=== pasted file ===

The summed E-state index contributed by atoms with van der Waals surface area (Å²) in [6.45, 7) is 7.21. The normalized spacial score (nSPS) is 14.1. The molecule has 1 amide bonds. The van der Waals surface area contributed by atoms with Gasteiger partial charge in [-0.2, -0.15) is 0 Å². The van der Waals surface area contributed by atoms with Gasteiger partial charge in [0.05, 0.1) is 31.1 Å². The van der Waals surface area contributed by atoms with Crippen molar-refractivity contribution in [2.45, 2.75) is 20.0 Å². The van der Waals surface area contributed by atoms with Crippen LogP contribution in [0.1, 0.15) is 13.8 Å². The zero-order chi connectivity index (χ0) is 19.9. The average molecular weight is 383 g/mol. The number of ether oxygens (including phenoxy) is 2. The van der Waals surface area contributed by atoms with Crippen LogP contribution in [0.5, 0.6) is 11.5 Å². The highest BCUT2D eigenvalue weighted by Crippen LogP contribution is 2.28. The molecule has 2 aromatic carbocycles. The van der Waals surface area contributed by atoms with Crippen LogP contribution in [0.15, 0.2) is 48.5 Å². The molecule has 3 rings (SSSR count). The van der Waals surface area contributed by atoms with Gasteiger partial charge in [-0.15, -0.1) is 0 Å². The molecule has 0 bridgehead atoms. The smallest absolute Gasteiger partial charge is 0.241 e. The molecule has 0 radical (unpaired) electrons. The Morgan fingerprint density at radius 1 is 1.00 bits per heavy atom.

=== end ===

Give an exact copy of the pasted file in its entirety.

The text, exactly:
The summed E-state index contributed by atoms with van der Waals surface area (Å²) in [6.45, 7) is 7.21. The normalized spacial score (nSPS) is 14.1. The molecule has 1 amide bonds. The van der Waals surface area contributed by atoms with Gasteiger partial charge in [-0.2, -0.15) is 0 Å². The van der Waals surface area contributed by atoms with Gasteiger partial charge in [0.05, 0.1) is 31.1 Å². The van der Waals surface area contributed by atoms with Crippen molar-refractivity contribution in [2.45, 2.75) is 20.0 Å². The van der Waals surface area contributed by atoms with Crippen LogP contribution in [0.1, 0.15) is 13.8 Å². The zero-order chi connectivity index (χ0) is 19.9. The average molecular weight is 383 g/mol. The number of ether oxygens (including phenoxy) is 2. The van der Waals surface area contributed by atoms with Crippen LogP contribution in [0.5, 0.6) is 11.5 Å². The highest BCUT2D eigenvalue weighted by Crippen LogP contribution is 2.28. The molecule has 2 aromatic carbocycles. The van der Waals surface area contributed by atoms with Crippen LogP contribution in [0.15, 0.2) is 48.5 Å². The molecule has 3 rings (SSSR count). The van der Waals surface area contributed by atoms with Gasteiger partial charge in [-0.15, -0.1) is 0 Å². The molecule has 0 bridgehead atoms. The smallest absolute Gasteiger partial charge is 0.241 e. The molecule has 0 radical (unpaired) electrons. The Morgan fingerprint density at radius 1 is 1.00 bits per heavy atom.